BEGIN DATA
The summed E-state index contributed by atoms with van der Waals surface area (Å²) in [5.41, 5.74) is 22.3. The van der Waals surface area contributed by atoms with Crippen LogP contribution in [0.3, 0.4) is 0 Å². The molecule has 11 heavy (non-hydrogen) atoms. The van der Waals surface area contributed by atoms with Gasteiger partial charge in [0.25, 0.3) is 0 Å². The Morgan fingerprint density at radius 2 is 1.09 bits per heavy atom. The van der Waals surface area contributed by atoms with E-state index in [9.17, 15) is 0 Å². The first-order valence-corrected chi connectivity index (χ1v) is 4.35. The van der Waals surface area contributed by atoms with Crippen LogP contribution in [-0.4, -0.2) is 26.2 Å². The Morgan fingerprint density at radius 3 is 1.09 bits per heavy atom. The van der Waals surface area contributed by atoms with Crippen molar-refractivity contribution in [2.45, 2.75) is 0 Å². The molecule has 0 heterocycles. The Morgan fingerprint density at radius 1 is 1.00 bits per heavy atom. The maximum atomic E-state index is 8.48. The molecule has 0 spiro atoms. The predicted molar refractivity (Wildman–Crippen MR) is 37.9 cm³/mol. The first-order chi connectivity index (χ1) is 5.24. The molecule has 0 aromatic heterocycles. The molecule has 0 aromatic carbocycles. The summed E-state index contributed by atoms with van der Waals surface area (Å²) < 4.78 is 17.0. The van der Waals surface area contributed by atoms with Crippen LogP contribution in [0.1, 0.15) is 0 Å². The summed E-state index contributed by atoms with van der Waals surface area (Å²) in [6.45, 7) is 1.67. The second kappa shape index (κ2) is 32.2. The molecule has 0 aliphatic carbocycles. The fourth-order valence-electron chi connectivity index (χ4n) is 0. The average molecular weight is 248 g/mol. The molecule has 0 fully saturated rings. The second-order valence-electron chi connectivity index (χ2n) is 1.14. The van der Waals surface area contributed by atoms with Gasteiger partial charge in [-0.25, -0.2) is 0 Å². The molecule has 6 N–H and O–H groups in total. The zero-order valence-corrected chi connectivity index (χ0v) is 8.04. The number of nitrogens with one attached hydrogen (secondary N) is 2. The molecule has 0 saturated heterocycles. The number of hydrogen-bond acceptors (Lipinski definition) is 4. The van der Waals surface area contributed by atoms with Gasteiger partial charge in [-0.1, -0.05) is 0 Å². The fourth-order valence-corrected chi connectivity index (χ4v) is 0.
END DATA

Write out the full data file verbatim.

The summed E-state index contributed by atoms with van der Waals surface area (Å²) in [5.41, 5.74) is 22.3. The van der Waals surface area contributed by atoms with Crippen LogP contribution in [0.3, 0.4) is 0 Å². The molecule has 11 heavy (non-hydrogen) atoms. The van der Waals surface area contributed by atoms with Gasteiger partial charge in [0.25, 0.3) is 0 Å². The Morgan fingerprint density at radius 2 is 1.09 bits per heavy atom. The van der Waals surface area contributed by atoms with E-state index in [9.17, 15) is 0 Å². The first-order valence-corrected chi connectivity index (χ1v) is 4.35. The van der Waals surface area contributed by atoms with Crippen LogP contribution in [-0.4, -0.2) is 26.2 Å². The Morgan fingerprint density at radius 3 is 1.09 bits per heavy atom. The van der Waals surface area contributed by atoms with Crippen molar-refractivity contribution in [2.45, 2.75) is 0 Å². The molecule has 0 heterocycles. The Morgan fingerprint density at radius 1 is 1.00 bits per heavy atom. The maximum atomic E-state index is 8.48. The molecule has 0 spiro atoms. The predicted molar refractivity (Wildman–Crippen MR) is 37.9 cm³/mol. The first-order chi connectivity index (χ1) is 5.24. The molecule has 0 aromatic heterocycles. The molecule has 0 aromatic carbocycles. The summed E-state index contributed by atoms with van der Waals surface area (Å²) < 4.78 is 17.0. The van der Waals surface area contributed by atoms with Crippen LogP contribution in [0.1, 0.15) is 0 Å². The summed E-state index contributed by atoms with van der Waals surface area (Å²) in [6.45, 7) is 1.67. The second kappa shape index (κ2) is 32.2. The molecule has 0 aliphatic carbocycles. The fourth-order valence-electron chi connectivity index (χ4n) is 0. The average molecular weight is 248 g/mol. The molecule has 0 fully saturated rings. The second-order valence-electron chi connectivity index (χ2n) is 1.14. The van der Waals surface area contributed by atoms with Gasteiger partial charge in [-0.25, -0.2) is 0 Å². The molecule has 6 N–H and O–H groups in total. The zero-order valence-corrected chi connectivity index (χ0v) is 8.04. The number of nitrogens with one attached hydrogen (secondary N) is 2. The molecule has 0 saturated heterocycles. The number of hydrogen-bond acceptors (Lipinski definition) is 4. The van der Waals surface area contributed by atoms with Gasteiger partial charge in [-0.1, -0.05) is 0 Å². The fourth-order valence-corrected chi connectivity index (χ4v) is 0.